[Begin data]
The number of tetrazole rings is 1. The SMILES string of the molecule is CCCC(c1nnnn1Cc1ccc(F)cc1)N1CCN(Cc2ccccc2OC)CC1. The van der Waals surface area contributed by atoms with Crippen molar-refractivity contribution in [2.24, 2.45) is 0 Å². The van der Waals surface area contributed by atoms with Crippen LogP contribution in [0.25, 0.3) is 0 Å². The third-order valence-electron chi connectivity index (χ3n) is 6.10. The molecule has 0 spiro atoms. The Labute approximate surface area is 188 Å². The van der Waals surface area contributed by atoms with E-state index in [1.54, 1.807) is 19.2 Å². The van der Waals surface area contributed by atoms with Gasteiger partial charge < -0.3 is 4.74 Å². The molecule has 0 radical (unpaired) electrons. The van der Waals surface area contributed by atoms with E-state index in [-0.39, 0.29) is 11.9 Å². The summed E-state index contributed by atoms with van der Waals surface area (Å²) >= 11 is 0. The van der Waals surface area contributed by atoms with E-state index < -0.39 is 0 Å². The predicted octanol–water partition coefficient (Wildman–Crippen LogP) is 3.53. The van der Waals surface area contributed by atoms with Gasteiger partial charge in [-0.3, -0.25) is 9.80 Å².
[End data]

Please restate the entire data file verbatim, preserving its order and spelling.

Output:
The number of tetrazole rings is 1. The SMILES string of the molecule is CCCC(c1nnnn1Cc1ccc(F)cc1)N1CCN(Cc2ccccc2OC)CC1. The van der Waals surface area contributed by atoms with Crippen molar-refractivity contribution in [2.24, 2.45) is 0 Å². The van der Waals surface area contributed by atoms with Crippen LogP contribution in [0.25, 0.3) is 0 Å². The third-order valence-electron chi connectivity index (χ3n) is 6.10. The molecule has 0 spiro atoms. The Labute approximate surface area is 188 Å². The van der Waals surface area contributed by atoms with E-state index in [1.54, 1.807) is 19.2 Å². The van der Waals surface area contributed by atoms with Gasteiger partial charge < -0.3 is 4.74 Å². The molecule has 0 radical (unpaired) electrons. The van der Waals surface area contributed by atoms with E-state index in [-0.39, 0.29) is 11.9 Å². The summed E-state index contributed by atoms with van der Waals surface area (Å²) >= 11 is 0. The van der Waals surface area contributed by atoms with E-state index < -0.39 is 0 Å². The predicted octanol–water partition coefficient (Wildman–Crippen LogP) is 3.53. The van der Waals surface area contributed by atoms with Gasteiger partial charge in [-0.3, -0.25) is 9.80 Å².